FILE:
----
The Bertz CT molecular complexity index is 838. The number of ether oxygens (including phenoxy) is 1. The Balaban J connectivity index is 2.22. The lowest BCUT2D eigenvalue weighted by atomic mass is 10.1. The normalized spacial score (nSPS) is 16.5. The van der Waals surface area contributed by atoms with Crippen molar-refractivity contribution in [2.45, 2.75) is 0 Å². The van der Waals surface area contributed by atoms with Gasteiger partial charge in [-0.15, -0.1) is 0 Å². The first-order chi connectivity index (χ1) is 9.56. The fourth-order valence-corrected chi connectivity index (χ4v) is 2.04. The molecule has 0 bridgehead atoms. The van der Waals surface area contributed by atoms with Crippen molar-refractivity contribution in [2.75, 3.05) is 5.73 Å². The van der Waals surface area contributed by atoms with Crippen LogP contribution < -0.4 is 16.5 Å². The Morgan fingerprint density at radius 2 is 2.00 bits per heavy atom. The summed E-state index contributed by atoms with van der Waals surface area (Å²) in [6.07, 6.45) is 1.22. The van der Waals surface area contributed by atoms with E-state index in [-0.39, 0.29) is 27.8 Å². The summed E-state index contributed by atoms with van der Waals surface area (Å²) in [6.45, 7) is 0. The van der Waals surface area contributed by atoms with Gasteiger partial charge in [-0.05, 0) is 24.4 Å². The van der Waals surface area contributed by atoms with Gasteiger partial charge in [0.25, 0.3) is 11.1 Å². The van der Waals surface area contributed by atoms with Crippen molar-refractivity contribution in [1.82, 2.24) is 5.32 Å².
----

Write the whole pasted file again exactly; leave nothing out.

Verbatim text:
The Bertz CT molecular complexity index is 838. The number of ether oxygens (including phenoxy) is 1. The Balaban J connectivity index is 2.22. The lowest BCUT2D eigenvalue weighted by atomic mass is 10.1. The normalized spacial score (nSPS) is 16.5. The van der Waals surface area contributed by atoms with Crippen molar-refractivity contribution in [2.45, 2.75) is 0 Å². The van der Waals surface area contributed by atoms with Gasteiger partial charge in [-0.15, -0.1) is 0 Å². The first-order chi connectivity index (χ1) is 9.56. The fourth-order valence-corrected chi connectivity index (χ4v) is 2.04. The molecule has 0 bridgehead atoms. The van der Waals surface area contributed by atoms with Crippen molar-refractivity contribution in [2.75, 3.05) is 5.73 Å². The van der Waals surface area contributed by atoms with Crippen LogP contribution < -0.4 is 16.5 Å². The Morgan fingerprint density at radius 2 is 2.00 bits per heavy atom. The summed E-state index contributed by atoms with van der Waals surface area (Å²) in [6.07, 6.45) is 1.22. The van der Waals surface area contributed by atoms with E-state index in [-0.39, 0.29) is 27.8 Å². The summed E-state index contributed by atoms with van der Waals surface area (Å²) in [6.45, 7) is 0. The van der Waals surface area contributed by atoms with Gasteiger partial charge in [-0.05, 0) is 24.4 Å². The van der Waals surface area contributed by atoms with Gasteiger partial charge in [0.25, 0.3) is 11.1 Å². The van der Waals surface area contributed by atoms with Crippen molar-refractivity contribution in [1.82, 2.24) is 5.32 Å².